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What do you know about the Trompowsky ?


  • 13 months ago · Quote · #1

    Franky2929

    Hi everyone,

    I'm a d4 player and starting to get bored of queen's gambits and all that stuff. I tried the Catalan ( or pseudo-catalan when 2...d5 ), I tried getting my dark-squared bishop out of my pawn chain, in it, and everything. I really dislike e4 openings with white and other moves like c4, so by looking at some games, I discovered the Trompowsky attack. It looks like it's really fun !

     

    So, is there Trompowsky players out there ? What's YOUR favourite line ? Is there any traps ? ( I know there are but what are the ones YOU know ? )

    Thanks !Wink

  • 13 months ago · Quote · #2

    Franky2929

    Fot those interrested, here's a tournament with this opening:    http://www.chess.com/tournament/unrated-the-trompowsky     registration open ( at the time I'm writing this)

  • 13 months ago · Quote · #3

    fabelhaft

    It seems like it can work quite fine at the highest level:

    http://www.chessgames.com/perl/chessgame?gid=1721322

  • 13 months ago · Quote · #4

    Mizerak

    Study the games of GM Julian Hodgson.  He has written extensively about the opening, and is credited with getting it into the mainstream.  I think with normal play White gets a small edge, but there are some very sharp lines after d4 Nf6 Bg5 Ne4 that White needs to know how to play.

  • 13 months ago · Quote · #5

    Franky2929

    I thought the Trompowsky was just for blitz games but it's really a dangerous weapon even in slow games...I think I'm gonna have a try in a slow tournament...I had in mind playing it with white.

    Any other info ?

  • 13 months ago · Quote · #6

    Franky2929

    Hey, there's a game I played live ( 15/10 ) on the Trompowsky, the first time I ever play a decent game on this opening ( hey, I'm still learning !!).

    What do you think of this game ? I'll be posting other trompowsky games so stay tuned...Wink

  • 13 months ago · Quote · #7

    Estragon

    I played the Tromp as my first-line White opening for several years.  To be clear, I never was an advocate of Bxf6 at almost any point, and that move is nearly absent from my games, although it is played by many stronger than I in positions I would never consider it.  In perhaps 40 or more serious games in the Tromp, including postal, I think I played Bxf6 twice.  So my perspective should be clear to you.

    It doesn't offer White any objective chance at tangible advantage.  Unless he flinches badly, Black can expect full equality of play.  It does offer some different tactical landscapes from the normal QP openings, and can be very effective against an over-aggressive Black response.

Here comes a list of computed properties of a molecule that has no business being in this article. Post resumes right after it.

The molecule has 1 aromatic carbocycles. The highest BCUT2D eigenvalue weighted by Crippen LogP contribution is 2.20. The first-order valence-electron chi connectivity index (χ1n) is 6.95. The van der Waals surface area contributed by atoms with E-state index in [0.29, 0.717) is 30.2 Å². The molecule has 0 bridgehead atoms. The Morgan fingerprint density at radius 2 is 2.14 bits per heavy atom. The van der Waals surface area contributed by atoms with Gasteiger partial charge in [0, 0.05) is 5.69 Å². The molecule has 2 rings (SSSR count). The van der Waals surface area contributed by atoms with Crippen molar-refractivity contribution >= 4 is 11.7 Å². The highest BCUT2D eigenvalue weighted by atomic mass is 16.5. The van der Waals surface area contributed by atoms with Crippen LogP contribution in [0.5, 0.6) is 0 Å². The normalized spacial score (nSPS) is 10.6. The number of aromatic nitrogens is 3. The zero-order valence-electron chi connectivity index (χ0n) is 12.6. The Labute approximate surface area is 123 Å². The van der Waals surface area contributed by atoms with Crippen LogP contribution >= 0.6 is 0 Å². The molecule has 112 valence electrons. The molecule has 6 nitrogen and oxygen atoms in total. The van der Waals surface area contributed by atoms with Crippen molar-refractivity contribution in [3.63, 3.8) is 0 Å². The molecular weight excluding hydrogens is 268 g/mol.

My opinion: learn the Queen's Gambit and major Indian lines.  The Trompowsky is a sideline which has its place.  But you need to know the basics before you get knee-deep in the odd.

  • 13 months ago · Quote · #8

    TheGreatOogieBoogie

    While there's no refutation for it the opening does look crude. 

  • 13 months ago · Quote · #9

    Franky2929

    I've worked a lot on the queen's gambit and all the main openings, I can play comfortably any queen pawn opening (exept the trompowsky) so I think I should have a go at the trompowsky. I also think, but I might be wrong, that the trompowsky corresponds better to my style of play than other openings on d4 (or it depends on my opponents opening choices). Trompowsky games are about all of the same nature, and if I manage to master it, I might be very comfortable in every game Cool.

  • 13 months ago · Quote · #10

    ryansth16

    The problem with d6 is after Qb6, white cannot defend both the b2 pawn and the d6 pawn. If white wants to keep the d6 pawn it seems he has to give up both b2 and c3.

    11 ... e5 seemed like a good move, but in reality it was next to impossible to win the d6 pawn so keeping the pawn and playing a move like b6 instead (threatening a pin on the queen and forcing white to react) would give black adequate time to develop.

    19 ...f6 was actually a fine move, but it had to be followed by h5 and h4 and then g5 would block out the bishop and gain space. However if white sacrifices the bishop he actually wins the rook on h8! which still leaves white with a significant advantage. (but white has to find it!)

    Franky played a good game. A very fun opening. And nice analysis. Difficult to play against well if you don't know the theory and most opponents at our level don't. I want to start using the Trompowsky a bit as a change of pace.

  • 13 months ago · Quote · #11

    Franky2929

    b3 protects the 2 pawns :)

  • 13 months ago · Quote · #12

    ryansth16

    yes, but it loses the d6 pawn after Nh5, white either loses the bishop (requiring a pawn push and worsening of pawn structure) or moves it back (seemingly the better option), allowing black to take the pawn while developing the previously dead bishop either way. Doesn't seem very good for white.

  • 9 months ago · Quote · #13

    Franky2929

  • 9 months ago · Quote · #14

    TheGreatOogieBoogie

    It's sound but not my personal style.  Playing Bg5/Bg4 before black/white has castled isn't recommended by some, have to find out and understand why though but I think one reason has to do with h6-g5 and the bishop can bite on granite if there's a pawn on e5. 

  • 8 months ago · Quote · #15

    Ambassador_Spock

    • This group specializes in the Trompowsky Attack (1.d4 Nf6 2.Bg5!). So if you play the Trompowsky or want to learn more about it then this is the place for you! All of our Vote Chess, Team Matches, Tournaments and Forums feature the "Tromp".  Click our logo to join.

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